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Myxo's in the Field of View

 
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Ken Ramos



Joined: 27 Jul 2006
Posts: 7052
Location: lat=35.4005&lon=-81.9841

PostPosted: Thu Oct 19, 2006 7:06 pm    Post subject: Myxo's in the Field of View Reply with quote

We may be wearing your patience thin but for those of you who have never bothered to take a close look at myxo's these two images of, once again Hemitrichia calyculata, may be of interest. Although this species is quite commonly found in my area of Western North Carolina, it is not the most prolific, the species that is most prolific being Stemonitis axifera. However, the first image is at 10X, what you would normally see using a 10X loupe magnifier in the field, the next one is of much greater magnification and both were shot through the Meiji EMZ-13TR stereomicroscope. Very Happy




The bright orange or redish orange body shown is the peridium which covers the fine mesh network called the capillitium which contains or holds the spore mass, the stem or stalk is also sometimes refered to as the "stipe." The myxos shown as a whole are known as fruiting bodies. Approximate size of these specimens are around 2 to 2.5 mm in height. If you will look at my post in Myxomycetes III, you will see what the fruiting bodies look like once they are "ripened" and have dispersed their spores to begin the cycle of life all over again...beginning with the lowely amoeba. Very Happy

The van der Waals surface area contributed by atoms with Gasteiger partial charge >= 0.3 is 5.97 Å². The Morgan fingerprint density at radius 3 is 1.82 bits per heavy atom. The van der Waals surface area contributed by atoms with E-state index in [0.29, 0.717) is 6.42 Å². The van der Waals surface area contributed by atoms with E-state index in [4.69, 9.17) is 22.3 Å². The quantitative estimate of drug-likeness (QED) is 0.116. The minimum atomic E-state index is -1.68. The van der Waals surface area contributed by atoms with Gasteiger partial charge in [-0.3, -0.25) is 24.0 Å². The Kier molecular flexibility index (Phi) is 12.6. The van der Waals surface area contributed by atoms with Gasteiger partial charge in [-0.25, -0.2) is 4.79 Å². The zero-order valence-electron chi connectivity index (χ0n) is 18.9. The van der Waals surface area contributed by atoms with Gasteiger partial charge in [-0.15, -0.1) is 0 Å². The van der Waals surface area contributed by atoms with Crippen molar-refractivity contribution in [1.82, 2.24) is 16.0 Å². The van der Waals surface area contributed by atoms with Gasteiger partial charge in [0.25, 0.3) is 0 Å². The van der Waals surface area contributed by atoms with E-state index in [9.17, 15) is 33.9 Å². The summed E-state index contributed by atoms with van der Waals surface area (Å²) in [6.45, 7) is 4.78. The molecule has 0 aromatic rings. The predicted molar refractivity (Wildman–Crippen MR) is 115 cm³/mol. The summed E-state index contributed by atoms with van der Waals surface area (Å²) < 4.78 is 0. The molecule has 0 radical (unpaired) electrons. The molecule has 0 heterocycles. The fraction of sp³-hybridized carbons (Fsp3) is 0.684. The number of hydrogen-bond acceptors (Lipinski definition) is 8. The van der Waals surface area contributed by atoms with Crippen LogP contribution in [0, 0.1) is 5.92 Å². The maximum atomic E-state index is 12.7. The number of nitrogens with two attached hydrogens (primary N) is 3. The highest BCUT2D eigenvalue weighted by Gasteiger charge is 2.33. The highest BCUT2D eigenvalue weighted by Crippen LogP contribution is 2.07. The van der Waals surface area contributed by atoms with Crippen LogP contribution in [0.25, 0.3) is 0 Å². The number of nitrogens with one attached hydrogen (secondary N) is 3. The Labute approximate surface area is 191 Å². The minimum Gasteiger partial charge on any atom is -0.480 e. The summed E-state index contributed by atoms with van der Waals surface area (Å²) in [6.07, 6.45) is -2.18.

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Walter Piorkowski



Joined: 14 Aug 2006
Posts: 667
Location: South Beloit, Ill

PostPosted: Thu Oct 19, 2006 9:02 pm    Post subject: Reply with quote

Beautiful Ken!
How long after removal from the field were these image taken?
I have got to get the old sterio scope I've recently aquired to work on these subjects.
Walt
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Ken Ramos



Joined: 27 Jul 2006
Posts: 7052
Location: lat=35.4005&lon=-81.9841

PostPosted: Fri Oct 20, 2006 3:02 am    Post subject: Reply with quote

Walt asked:
Quote:
How long after removal from the field were these image taken?


Less than two hours from the time of collection Walt. They were placed in plastic petri dishes while in the field and then transported back to my home lab within the previously stated time period. They kept like this for a couple of days by adding a drop or two, no more than, of distilled water to the decaying wood substrate. Thanks Walt Very Happy
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beetleman



Joined: 04 Aug 2006
Posts: 3578
Location: Southern New Hampshire USA

PostPosted: Fri Oct 20, 2006 4:54 am    Post subject: Reply with quote

Great shots ken, very beautiful. It almost looks like the Stipe (in picture 2) is composed of capillitum also Think
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Cyclops



Joined: 05 Aug 2006
Posts: 2968
Location: North East of England

PostPosted: Fri Oct 20, 2006 8:43 am    Post subject: Reply with quote

These are interesting objects, would ove to find some in the field!